Saturday 3 October 2020

After Covid-19 strikes, President Trump, the Vish Purush ( Sunday Guardian)


The version retailed by a few White House watchers is that Hope Hicks recently became ‘good friends’ with a man who made no secret of his disdain for her boss, and who ensured a lengthy meeting between himself and her in a private setting as soon as was discovered that he was an asymptomatic carrier of Covid-19.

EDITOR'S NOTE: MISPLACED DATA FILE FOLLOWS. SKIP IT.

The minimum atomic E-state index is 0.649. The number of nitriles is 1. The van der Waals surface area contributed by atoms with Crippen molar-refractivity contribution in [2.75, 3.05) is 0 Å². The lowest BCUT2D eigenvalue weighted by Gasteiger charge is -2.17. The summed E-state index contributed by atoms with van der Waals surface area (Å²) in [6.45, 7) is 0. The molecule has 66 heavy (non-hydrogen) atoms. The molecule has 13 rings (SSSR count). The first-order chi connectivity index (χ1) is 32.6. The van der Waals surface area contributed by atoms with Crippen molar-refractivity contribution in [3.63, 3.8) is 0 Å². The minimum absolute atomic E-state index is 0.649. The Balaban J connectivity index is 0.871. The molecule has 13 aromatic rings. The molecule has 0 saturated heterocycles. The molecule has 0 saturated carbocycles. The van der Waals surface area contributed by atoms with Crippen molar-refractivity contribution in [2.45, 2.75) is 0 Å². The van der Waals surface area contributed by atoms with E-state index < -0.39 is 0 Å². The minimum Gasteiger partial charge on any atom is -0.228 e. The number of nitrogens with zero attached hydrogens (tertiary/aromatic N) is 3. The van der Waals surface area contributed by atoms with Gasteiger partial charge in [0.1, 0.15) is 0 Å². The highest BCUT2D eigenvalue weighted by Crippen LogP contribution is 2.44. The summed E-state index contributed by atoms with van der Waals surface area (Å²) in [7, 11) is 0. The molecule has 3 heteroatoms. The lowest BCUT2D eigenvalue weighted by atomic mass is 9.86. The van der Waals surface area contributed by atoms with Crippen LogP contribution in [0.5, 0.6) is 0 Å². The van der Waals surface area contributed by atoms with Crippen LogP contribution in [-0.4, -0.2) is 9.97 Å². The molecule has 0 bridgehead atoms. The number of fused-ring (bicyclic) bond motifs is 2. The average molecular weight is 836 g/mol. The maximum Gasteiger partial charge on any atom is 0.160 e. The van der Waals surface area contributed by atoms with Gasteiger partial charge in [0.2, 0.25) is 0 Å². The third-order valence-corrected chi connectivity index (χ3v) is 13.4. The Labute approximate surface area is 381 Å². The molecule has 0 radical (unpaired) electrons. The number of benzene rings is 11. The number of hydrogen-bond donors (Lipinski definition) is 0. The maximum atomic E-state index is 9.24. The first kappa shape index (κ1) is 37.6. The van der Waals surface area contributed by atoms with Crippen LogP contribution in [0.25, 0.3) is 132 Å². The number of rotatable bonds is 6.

NEW DELHI: Chanakya elaborated on the concept of the “Vish Kanya” (Poison Girl), a girl weaned on poison who killed with a kiss those who succumbed to her charms. There could also have been a “Vish Purush” (Poison Man), who kills a target through the poison he carried with him or within him. It was no female “Vish Kanya”, but males (“Vish Purush”) who attempted to take away the lives of Sergei and Yulia Skripal and Alexei Navalny in the UK and Russia through the nerve agent Novichok. In contrast, the fugitive half-brother of DPRK Supreme Commander Kim Jong Un was felled inside Kuala Lumpur airport by a pair of women armed with a poisonous substance disguised as cosmetic cream. Now that  the 45th President of the United States, Donald J. Trump, has been reported as having fallen prey to the novel coronavirus courtesy his assistant Hope Hicks, conspiracy theories are raining down with the intensity of a monsoon downpour. The version retailed by a few White House watchers is that Hope Hicks recently became “good friends” with a man who made no secret of his disdain for her boss, and who ensured a lengthy meeting between himself and her in a private setting as soon as he discovered that he was an asymptomatic carrier of Covid-19. This unverified theory concerns the manner in which White House staffer and Presidential favourite Hope Hicks acquired the novel coronavirus, which subsequently got transferred to the individual working in close proximity to her, the US President. Did the socially gregarious Hicks acquire a “close friend” who was open to her about his view that Trump is a disaster for the country he leads, and did she have a longish meeting with him days before symptoms of Covid-19 manifested itself? Even Sherlock Holmes would be hard put to prove malign intent in the unlikely event of the propositions mentioned by the “Vish Purush” theorists being true. In any event, what is clear is that Hope Hicks needed to be monitored 24/7, for she is socially gregarious, and could well have picked up more than conversation from some of such meetings, which could subsequently have been passed on to the First Citizen . Questions arise about why her socially liberal ways were not pointed out to the President as a possible security risk. The reply is that Trump was fully aware of the lifestyle of Hope Hicks and gave no signs of disapproval. Why was he not warned about the possible consequences, including to himself? Because President Trump reacts violently and unfavourably to any criticism or warnings about those he considers to practically be family, as Hicks has been for a while. Staffers would therefore hesitate to warn in and leave the matter in the hands of the 45th President himself, as they did many other matters where a second opinion (to Trump’s) may have been needed. Why Hicks accompanied President Trump to Ohio when she was starting to feel unwell, and why she herself was not being more carefully monitored for her contacts and her symptoms remain questions that need transparent answers. Those in the intimate retinue of leaders of a consequential country—in this case the most consequential—cannot expect the privilege of an unsupervised private life. If they insist on such a lifestyle, they should retire from the high voltage service that is bound up in being close to those working in close proximity with the US President. Allowing an individual known to have an active social life to be within the confines of a helicopter with the President was itself a breach of security explainable only by the pervasive atmosphere of fear that President Trump engenders among so many staffers, fear that prevents them from insisting that necessary security protocols be adhered to rather than ignored. Fear is no substitute for respect. The first breeds bad solutions while the latter promotes the opposite.